A Twitter campaign, an online petition and a rallying cry that has brought the tennis community together is what #SaveCollegeTennis is all about.
If you haven't heard, the NCAA is about to change the format for men and women's college singles matches to a two out of three sets, with the third set being a first player to 10, super tiebreak.
At noon on Saturday, a campaign to get #SaveCollegeTennis trending on Twitter appeared to be working with tweets from current and former college tennis players, coaches, tennis fans and supporters of college athletics from all over the world.
As I wrote on my blog yesterday:
Making the third set of singles matches a super-tiebreak, match tiebreak or whatever you want to call it turns college tennis into World Team Tennis, minus the loud music in between points and the multi-colored courts. (No offense to Billie Jean King and her WTT, as there is a place for her organization in our sport)
Not only would players like Steve Johnson and John Isner not have stayed four years at their respective institutions, many other players would've bypassed college altogether with this rule in place. This hurts the development of many players who aren't ready for the rigors and the great unknown of the pro tours. If there is one player the committee should've talked to before thinking about these changes, they could've talked to Isner. Look at what college did for him.
One of the great things about college tennis at all levels is that it is an endurance test. Matches can go on long, but sometimes they go quickly as well. Yes, they are student athletes, but they are also supposed to be young athletes that can play all day.
It's about singles, doubles and at some events, it would be fun to see mixed be thrown in as well.
Let's add to college tennis, not take away from it.
One of the most successful coaches in college tennis, Manny Diaz, the men's coach at the University of Georgia released a statement at about 12:30 pm on Saturday.
Statement From University of Georgia Men’s Tennis Head Coach Manuel Diaz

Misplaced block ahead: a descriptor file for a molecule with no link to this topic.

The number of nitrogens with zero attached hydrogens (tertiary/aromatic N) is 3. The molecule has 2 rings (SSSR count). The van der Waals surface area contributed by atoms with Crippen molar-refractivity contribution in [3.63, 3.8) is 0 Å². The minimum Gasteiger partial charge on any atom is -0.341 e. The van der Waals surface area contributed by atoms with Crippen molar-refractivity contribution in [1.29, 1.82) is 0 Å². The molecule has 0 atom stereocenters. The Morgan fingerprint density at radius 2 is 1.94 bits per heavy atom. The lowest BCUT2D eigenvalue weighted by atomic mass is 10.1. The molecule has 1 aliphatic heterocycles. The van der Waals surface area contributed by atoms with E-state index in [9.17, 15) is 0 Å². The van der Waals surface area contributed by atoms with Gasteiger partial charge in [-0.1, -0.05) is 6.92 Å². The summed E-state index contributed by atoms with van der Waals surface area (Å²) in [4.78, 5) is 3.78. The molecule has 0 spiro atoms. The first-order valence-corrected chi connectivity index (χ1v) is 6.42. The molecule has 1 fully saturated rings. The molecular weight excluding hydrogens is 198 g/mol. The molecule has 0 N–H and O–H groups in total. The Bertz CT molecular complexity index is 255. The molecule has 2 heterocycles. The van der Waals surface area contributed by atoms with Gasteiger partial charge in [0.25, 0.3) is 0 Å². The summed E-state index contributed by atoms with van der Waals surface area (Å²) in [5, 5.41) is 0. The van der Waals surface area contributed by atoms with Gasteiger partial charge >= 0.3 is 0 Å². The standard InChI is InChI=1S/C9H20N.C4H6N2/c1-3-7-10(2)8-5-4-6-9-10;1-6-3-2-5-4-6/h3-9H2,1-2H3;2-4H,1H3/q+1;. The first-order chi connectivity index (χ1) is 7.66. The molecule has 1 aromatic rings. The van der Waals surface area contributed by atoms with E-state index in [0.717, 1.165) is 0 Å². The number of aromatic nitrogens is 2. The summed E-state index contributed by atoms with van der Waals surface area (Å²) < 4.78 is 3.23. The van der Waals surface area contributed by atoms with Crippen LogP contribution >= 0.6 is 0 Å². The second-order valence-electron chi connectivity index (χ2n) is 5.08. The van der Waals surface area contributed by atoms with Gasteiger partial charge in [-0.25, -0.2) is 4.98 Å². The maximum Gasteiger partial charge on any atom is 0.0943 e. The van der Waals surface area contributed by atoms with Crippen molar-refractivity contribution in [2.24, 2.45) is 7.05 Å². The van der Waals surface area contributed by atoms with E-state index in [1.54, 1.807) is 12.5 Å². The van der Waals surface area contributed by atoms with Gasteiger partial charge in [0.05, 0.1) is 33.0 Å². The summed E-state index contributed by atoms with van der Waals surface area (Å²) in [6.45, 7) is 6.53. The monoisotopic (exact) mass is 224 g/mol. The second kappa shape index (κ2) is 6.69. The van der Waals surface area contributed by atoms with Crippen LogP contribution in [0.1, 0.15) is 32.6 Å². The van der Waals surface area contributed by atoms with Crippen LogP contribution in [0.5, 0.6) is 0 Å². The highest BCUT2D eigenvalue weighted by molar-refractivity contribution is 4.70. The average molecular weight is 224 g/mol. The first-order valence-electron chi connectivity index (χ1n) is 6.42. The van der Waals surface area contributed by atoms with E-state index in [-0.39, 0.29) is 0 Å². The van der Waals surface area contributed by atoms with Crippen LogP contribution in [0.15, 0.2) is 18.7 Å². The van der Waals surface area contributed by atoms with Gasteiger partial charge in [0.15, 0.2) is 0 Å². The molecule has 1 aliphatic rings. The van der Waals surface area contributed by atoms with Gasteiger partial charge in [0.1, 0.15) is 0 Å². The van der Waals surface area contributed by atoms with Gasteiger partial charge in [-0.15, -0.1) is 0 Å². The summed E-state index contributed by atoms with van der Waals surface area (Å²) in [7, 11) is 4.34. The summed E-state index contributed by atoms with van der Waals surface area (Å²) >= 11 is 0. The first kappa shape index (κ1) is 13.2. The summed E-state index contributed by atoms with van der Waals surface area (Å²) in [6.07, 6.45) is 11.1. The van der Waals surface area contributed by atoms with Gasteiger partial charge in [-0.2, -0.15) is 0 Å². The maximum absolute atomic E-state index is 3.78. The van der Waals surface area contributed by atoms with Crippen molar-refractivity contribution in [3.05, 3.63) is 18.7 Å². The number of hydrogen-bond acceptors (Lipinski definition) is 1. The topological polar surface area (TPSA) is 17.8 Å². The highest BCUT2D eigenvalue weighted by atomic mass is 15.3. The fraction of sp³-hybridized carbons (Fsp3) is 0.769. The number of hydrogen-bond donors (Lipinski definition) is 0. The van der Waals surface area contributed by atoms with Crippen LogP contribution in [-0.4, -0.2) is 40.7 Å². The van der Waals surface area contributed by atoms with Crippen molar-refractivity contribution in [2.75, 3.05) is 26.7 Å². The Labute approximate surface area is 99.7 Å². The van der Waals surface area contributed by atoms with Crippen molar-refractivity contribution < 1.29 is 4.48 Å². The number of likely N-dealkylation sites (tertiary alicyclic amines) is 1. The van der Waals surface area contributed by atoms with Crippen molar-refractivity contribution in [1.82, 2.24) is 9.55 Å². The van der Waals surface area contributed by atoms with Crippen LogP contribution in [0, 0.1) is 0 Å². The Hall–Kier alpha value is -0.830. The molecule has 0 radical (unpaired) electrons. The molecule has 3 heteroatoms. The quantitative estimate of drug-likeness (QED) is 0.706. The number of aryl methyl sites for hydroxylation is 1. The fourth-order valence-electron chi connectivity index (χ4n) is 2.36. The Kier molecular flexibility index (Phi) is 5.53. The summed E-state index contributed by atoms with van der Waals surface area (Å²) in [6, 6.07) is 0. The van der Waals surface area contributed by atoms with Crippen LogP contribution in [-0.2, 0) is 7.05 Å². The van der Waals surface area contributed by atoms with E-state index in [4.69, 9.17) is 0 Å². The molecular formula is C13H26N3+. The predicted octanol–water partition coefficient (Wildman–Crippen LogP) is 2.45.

August 18, 2012
“I firmly believe that the members of the NCAA Tennis Committee - many of whom I call friends - have the best intentions to help grow our game and generate additional interest in it. Unfortunately, they may have acted a little too quickly, and most people feel that we may be losing the integrity of our sport. My hope is that the committee will evaluate and gauge the sentiment that has now surfaced regarding their decisions, and I truly believe we can come to a compromise.
“Most of our matches last between three and three and a half hours. Our fans are very diverse. Some come for singles and some come for doubles, and the diehards stay the duration. Our sport was never intended to be packaged as a one-hour primetime TV sport. Tennis tests you in many ways. It’s a sport where you have to have strength, agility, endurance, perseverance, and the ability to make adjustments.
“Regarding the Final Four concept that has been approved, we studied that a few years ago but felt like we were robbing so many student-athletes from the experience and benefit of reaching the final site. I agree that our event is long, and I would be a proponent for having an individual part of our season in the fall and a team season in the spring. I would eliminate the singles and doubles portion of the championship following the team tournament, assuring the student-athletes do not spend 12 days at the final site if they are playing the duration of the tournament.
“In regards to the no warm-up with an opponent and a 60-second changeover, the amount of time saved from that would be extremely minute. Student-athletes won’t have the benefit of their coaches being able to get their attention and make final points regarding opponents.
“Ultimately I believe that the committee will do the right thing and help us retain the integrity of the sport. I have confidence that they will take more time to listen to the groundswell of support for our game.”
Here is a link to the entire report:
Here is the Facebook page where you can join the fight to save college tennis.
It's a bit of a surprise to me that tweets and retweets are coming in from representatives of all sports.
The NCAA in recent years has been more about taking away than promoting.
Maybe taking a stand like this will make the NCAA realize that sports like tennis have a passionate and devoted following, and these athletes work as hard or harder than revenue sport student-athletes at most institutions.
This might just actually work.